The amount of pain varies a lot and, like most chronic illness sufferers, I do a lot of powering through. Because you can, up  to a point, but it takes a toll. Powering on through pain is knackering. I have friends who have chronic illnesses where fatigue is a major symptom – I can only imagine that the exponential impact of the fatigue of powering through fatigue must be horrendous.

So that’s me. And now, I’ll try to drag myself back to the point I originally intended to talk about… What would I like to see change in writer world and publishing in relation to disability?

Obviously these are just my personal thoughts…

  1. Events with multiple food options please…  It’s great to be asked about dietary requirements before an event – I have multiple weird food allergies so it’s good to get them down in advance –  but realistically a lot of days I don’t know what I’m likely to feel ok about eating until I’m there. Buffets are good. Menus with choices are good. If there’s only one option, staff who are understanding about me leaving half of it are good too.
  2. Enough toilets… men’s, women’s, gender neutral, disabled – in a pinch I’ll use any of those. It’s just nice when there’s more than one cubicle for the massive room full of people.
  3. Stop telling stories where disability is a metaphor for the character flaw the protagonist has to get over please… Disabled people can be delightful. Disabled people can be dicks. Most of us are somewhere in between. Like, you know, people. What disability and chronic illness definitely aren’t are flaws to be overcome. Powering through pain isn’t a great personal victory – it’s a choice. Staying in bed isn’t ‘giving in’ to weakness of mind or character. Both of those actions are entirely value and morally neutral.
  4. Ask disabled people what they want and need… disability is a massive range of stuff. Sensory impairment, mobility limitation, chronic pain, chronic fatigue, mental health and a billion other things besides. I can’t speak for someone with, for example, a sensory impairment, but they can speak for themselves.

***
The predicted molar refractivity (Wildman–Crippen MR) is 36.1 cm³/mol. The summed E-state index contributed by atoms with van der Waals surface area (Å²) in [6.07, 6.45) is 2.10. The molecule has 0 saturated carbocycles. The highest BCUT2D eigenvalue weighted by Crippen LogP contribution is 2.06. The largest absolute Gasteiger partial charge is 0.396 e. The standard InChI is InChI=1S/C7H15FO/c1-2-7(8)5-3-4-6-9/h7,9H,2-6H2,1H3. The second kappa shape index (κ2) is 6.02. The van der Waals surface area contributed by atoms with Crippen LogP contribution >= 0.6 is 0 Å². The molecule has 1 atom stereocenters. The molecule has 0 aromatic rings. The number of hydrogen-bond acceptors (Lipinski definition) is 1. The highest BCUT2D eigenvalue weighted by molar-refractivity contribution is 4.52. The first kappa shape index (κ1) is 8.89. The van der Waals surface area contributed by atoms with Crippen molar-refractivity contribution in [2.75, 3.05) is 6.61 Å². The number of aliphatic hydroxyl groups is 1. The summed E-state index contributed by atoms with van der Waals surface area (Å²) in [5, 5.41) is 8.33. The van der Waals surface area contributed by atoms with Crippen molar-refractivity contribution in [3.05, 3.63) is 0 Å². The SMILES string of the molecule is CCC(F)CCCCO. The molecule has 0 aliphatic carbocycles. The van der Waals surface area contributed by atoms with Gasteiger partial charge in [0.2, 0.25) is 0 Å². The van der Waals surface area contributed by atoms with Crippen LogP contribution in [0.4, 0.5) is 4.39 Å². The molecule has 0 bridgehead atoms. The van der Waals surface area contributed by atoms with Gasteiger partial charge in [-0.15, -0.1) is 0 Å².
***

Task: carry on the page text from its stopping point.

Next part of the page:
So those are my thoughts for the day. I probably have more, but this is quite a lot of ‘reckoning stuff on the interweb’ for one afternoon. Probably ought to do some real work now. Toodle-pip.

Oooh… actually one more thing  before I go. If you’re about to type a comment that starts ‘Have you tried…’ then please don’t. I know it’s well-intentioned but seriously I was diagnosed in 2012. If you thought of it in the time it took to read this post, you can probably assume it’s been covered.

*No. No idea why I think my bowel is male. That’s probably a whole year of therapy right there.

In which I think about a whole lotta history

This Friday is release day for the brand new book from my alter ego, Juliet Bell. The Other Wife is out in ebook this week and paperback in January. And you can pre-order either (or indeed both) right here.

Outback Australia, 1981

After a terrible childhood, Jane comes to Thornfield as nanny to the adorable Adele, watched over by the handsome and enigmatic Edward. Plain and inexperienced, Jane would never dream of being more than his hired help. But swept up in the dramatic beauty of the Outback, she finds herself drawn to Edward. And, to her surprise, he seems to return her feelings.

But Jane is not the first woman Edward has pledged to make mistress of Thornfield.

As a child, Betty was taken from her English home and sent for adoption in Australia. At first, no-one wanted her, deeming her hair too curly, and her skin too dark. Until the scheming Mr Mason sees a chance to use Betty to cement a relationship with the rich and powerful Rochester dynasty…